“Wonder Twin powers, activate!” for one last adventure next week. And in this finale, the cult-favorite characters from your childhood tackle the very thing that makes them popular – nostalgia.
February 19's Wonder Twins #12 marks the conclusion of DC’s Wonder Comics’ limited series, and in this finale Mark Russell and Stephen Byrne take a deep dive into nostalgia, social isues, and the consequences of saving the world.
Newsarama spoke with Russel and Byrne on the themes they explored in the series, their history with the Super Friends Saturday morning cartoon and how it influenced the style of the book, and tease what fans can expect from the finale.
Newsarama: Mark and Stephen, what made you want to tackle the Wonder Twins to begin with?
Mark Russell: The Wonder Twins were my favorite characters on Super Friends because they were fuck-ups. They didn't have to be perfect. They were allowed to make mistakes. And because their superpowers were so underwhelming, you felt like they were in genuine danger. Plus, the fact that they were lower-tier heroes meant that I got to create a cast of sub-par villains to take them on. That appealed to me greatly.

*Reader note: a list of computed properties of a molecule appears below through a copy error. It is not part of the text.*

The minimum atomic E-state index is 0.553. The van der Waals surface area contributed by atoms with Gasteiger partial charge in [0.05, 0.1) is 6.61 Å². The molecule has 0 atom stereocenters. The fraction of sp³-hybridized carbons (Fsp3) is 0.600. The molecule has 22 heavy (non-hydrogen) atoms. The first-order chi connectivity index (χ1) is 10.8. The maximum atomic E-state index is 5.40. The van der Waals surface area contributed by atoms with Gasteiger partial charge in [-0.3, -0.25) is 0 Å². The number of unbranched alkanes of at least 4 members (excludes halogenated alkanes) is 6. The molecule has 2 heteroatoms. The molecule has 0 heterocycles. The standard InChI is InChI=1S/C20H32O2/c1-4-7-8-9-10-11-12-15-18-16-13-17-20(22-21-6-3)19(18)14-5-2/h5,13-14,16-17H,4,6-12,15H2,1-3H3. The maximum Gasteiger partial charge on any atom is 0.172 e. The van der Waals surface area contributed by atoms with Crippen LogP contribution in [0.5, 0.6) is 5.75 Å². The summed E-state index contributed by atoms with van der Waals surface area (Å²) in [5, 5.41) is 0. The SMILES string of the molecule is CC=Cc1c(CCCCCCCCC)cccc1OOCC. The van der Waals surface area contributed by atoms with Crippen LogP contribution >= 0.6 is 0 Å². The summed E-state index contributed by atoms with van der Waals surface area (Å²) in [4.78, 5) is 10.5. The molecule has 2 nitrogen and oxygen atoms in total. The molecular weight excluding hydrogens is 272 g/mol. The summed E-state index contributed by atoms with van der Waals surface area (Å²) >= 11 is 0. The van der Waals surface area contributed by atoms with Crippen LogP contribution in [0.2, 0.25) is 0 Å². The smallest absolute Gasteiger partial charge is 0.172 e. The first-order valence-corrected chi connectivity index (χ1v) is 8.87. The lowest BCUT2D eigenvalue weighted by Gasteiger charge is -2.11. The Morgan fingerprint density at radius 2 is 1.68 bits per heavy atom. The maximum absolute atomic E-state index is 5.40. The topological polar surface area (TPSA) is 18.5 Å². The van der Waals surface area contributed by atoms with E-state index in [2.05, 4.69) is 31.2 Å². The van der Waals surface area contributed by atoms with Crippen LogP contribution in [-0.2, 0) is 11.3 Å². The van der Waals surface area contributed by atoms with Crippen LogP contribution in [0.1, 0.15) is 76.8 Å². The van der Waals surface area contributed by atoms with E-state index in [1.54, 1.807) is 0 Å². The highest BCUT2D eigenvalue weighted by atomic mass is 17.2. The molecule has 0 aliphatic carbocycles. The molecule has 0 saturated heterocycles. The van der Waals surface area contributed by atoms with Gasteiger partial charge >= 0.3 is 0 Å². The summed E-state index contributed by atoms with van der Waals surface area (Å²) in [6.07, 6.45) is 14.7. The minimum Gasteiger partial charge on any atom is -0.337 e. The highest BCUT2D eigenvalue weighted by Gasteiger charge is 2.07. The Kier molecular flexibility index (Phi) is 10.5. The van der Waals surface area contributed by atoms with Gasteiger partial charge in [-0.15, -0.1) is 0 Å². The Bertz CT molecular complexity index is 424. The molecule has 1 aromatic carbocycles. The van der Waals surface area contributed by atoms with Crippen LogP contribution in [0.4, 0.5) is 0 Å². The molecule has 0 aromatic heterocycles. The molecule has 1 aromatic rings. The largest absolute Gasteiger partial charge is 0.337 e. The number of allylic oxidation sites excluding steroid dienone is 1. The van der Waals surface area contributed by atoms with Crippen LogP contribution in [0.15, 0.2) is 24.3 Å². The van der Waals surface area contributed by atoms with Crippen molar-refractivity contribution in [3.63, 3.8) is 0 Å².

Stephen Byrne: The people involved! Brian Michael Bendis is arguably the main reason I started to read comics religiously. I had heard of Mark Russell and he had an incredible reputation but I hadn't read his work. As soon as I read some of his books, I was so excited about the idea of collaborating with him. Also, editor Andy Khouri who brought us all together had been so great to work with over the years, so I was excited about connecting with him again.
Nrama: Were you fans of Super Friends growing up?